Thursday, September 23, 2010

More Wendell (repost due to technical difficulties).

The Want of Peace
wendell berry
All goes back to the earth,
and so I do not desire
pride of excess or power,
but the contentments made
by men who have had little:
the fisherman's silence
receiving the river's grace,
the gardener's musing on rows.
I lack the peace of simple things.
I am never wholly in place.
I find no peace or grace.
We sell the world to buy fire,
our way lighted by burning men,
and that has bent my mind
and made me think of darkness
and wish for the dumb life of roots.

wendell berry
Sometimes he thinks the earth
might be better without humans.
He's ashamed of that.
It worries him,
him being human, and needing
to think well of the others
in order to think well of himself.
And there are
a few he thinks well of,
a few he loves
as well as himself almost,
and he would like to say
better.  But history
is so largely unforgivable.
And now his mighty government
wants to help everybody
even if it has to kill them
to do it—like the fellow in the story
who helped his neighbor to Heaven:
"I heard the Lord calling him,
Judge, and I sent him on."
According to the government
everybody is just waiting
to be given a chance
to be like us.  He can't
go along with that.
Here is a thing, flesh of his flesh,
that he hates.  He would like
a little assurance
that no one will destroy the world
for some good cause.
Until he dies, he would like his life
to pertain to the earth.
But there is something in him
that will wait, even
while he protests,
for things to turn out as they will.
Out his window this morning
he saw nine ducks in flight,
and a hawk dive at his mate
in delight.
The day stands apart
from the calendar.  There is a will
that receives it as enough.
He is given a fragment of time
in this fragment of the world.
He likes it pretty well.

Wednesday, September 22, 2010

Greetings and Good Tidings to the Autumnal Equinox

[NB: All the pics in this post have disappeared. Figuring out which ones they were and getting them back in may take awhile. Their absence significantly detracts from the post.]

Yesterday was one of those unbelievably perfect fall days--skies so blue they make you feel like an M80 went off in your chest, sun shining, warm, but not too hot.  With a day like that, I couldn't go to my windowless gym and spend time 'walking' on a machine.  I went home, grabbed my camera and my bike and headed into the park.  It amazes me sometimes how much time can pass between my visits.  I live a block away, yet sometimes weeks can pass without me finding myself in the forest or down in the holler.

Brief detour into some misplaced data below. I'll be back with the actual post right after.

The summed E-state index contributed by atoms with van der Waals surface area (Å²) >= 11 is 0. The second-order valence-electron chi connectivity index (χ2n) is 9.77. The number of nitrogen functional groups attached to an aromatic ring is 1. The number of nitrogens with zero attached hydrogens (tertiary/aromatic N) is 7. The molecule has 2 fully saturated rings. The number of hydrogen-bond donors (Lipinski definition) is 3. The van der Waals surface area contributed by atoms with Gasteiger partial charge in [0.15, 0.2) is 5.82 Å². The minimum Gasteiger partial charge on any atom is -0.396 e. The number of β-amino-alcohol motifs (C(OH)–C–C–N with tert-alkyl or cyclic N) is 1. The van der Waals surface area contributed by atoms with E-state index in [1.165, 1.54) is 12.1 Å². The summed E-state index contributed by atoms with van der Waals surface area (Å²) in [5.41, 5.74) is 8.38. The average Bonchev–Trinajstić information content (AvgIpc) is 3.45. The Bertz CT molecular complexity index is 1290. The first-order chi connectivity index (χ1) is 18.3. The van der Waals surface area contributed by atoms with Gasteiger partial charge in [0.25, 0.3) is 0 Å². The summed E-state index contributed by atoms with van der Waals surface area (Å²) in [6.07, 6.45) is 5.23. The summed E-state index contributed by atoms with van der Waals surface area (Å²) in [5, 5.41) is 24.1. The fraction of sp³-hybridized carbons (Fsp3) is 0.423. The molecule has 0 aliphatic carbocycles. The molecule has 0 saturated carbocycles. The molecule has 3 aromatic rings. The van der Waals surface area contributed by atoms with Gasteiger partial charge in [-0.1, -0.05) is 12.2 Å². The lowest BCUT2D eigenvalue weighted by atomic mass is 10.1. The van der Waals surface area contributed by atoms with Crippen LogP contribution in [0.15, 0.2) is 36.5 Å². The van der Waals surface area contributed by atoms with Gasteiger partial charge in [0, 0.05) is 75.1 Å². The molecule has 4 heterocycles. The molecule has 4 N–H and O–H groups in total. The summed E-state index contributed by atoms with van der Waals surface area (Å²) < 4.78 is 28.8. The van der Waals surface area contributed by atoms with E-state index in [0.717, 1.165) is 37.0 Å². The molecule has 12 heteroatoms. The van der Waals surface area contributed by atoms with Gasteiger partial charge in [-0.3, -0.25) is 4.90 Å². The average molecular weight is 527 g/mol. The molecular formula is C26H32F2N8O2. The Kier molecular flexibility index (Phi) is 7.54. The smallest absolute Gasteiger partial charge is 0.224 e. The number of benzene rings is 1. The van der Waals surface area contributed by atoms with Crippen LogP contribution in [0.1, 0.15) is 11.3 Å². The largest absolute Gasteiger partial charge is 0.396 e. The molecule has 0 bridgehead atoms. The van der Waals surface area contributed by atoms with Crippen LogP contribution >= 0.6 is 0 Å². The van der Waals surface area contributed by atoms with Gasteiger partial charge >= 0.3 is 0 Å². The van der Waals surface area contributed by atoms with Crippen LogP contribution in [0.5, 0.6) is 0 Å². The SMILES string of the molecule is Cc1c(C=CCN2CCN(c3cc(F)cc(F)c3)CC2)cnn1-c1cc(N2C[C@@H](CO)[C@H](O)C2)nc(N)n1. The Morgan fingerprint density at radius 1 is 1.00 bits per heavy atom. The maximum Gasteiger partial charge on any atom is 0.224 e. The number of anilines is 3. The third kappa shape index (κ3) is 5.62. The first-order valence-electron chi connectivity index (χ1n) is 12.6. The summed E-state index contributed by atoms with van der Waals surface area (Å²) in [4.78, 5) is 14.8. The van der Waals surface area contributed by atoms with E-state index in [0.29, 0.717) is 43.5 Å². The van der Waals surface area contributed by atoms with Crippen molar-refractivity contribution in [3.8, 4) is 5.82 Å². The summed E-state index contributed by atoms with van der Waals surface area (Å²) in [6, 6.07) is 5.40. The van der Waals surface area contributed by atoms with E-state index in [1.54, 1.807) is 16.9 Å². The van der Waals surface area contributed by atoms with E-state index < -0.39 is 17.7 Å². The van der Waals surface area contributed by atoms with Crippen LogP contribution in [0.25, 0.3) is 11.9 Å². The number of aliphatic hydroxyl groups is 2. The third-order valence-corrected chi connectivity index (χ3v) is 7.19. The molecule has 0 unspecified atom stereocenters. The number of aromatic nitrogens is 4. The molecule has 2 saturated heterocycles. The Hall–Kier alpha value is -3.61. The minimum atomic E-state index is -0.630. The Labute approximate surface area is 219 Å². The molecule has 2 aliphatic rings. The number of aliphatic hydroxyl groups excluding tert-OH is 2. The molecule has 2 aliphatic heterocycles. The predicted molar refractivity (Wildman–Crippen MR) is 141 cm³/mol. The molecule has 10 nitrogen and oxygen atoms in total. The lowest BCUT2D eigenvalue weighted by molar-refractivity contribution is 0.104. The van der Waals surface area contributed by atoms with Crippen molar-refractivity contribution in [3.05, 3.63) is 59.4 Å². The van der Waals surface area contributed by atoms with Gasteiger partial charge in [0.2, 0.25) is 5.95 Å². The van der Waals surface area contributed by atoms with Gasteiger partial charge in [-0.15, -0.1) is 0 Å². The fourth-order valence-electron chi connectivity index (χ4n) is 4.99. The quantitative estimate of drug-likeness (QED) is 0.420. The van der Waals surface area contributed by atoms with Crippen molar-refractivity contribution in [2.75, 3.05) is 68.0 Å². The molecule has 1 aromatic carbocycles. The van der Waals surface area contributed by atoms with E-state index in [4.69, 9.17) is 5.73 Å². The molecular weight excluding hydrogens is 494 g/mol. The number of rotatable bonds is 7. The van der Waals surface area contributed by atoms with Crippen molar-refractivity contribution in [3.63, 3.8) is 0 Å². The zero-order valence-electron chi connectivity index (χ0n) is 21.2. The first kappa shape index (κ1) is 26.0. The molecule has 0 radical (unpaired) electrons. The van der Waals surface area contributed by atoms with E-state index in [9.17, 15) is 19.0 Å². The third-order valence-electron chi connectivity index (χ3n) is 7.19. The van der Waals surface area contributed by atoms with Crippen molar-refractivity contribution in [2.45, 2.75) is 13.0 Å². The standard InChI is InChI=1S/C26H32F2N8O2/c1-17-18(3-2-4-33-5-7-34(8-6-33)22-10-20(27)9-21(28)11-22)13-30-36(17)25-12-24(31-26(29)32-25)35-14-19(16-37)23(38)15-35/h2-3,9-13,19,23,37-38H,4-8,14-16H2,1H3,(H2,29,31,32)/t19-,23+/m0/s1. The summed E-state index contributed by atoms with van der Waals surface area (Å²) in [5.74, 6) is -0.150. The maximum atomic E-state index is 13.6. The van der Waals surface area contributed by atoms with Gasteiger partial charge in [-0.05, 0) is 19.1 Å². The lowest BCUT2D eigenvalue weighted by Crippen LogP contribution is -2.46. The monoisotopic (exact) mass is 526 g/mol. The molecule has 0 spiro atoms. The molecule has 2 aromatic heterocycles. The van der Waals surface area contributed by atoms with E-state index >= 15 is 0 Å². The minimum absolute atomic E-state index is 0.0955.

Summer has been winding down in valley for some time now, even if it seems less obvious in the concrete jungle above where the pavement still cooks in the sun and it feels every bit like summer is still doing keg stands at 3 AM, oblivious that last call was hours ago.  (For tomorrow, the first official day of fall, the weather forecast is calling for a high of 88F.)  I headed out through the playground and began my descent along the hillside.  I came around a bend to find this beauty shining in the canopy--hello Fall!

I got down to the valley floor, and rode straight into the unrelenting sun for a bit before looping around to have it at my back as I poked up the single-track next to the stream. I love this light and the glass-like surface of the slow moving water.  After uploading these photos to my computer, I flipped through my folder of pictures from the park and noted at how the deep, lush green of June and July had faded to these muted yellows and light greens.  It happens every year, yet never fails to captivate me and fill me with wonder.  These small, gradual changes occur before our eyes every day, yet only when flipping through a collection of these moments captured in time does the profound contrast really strike me.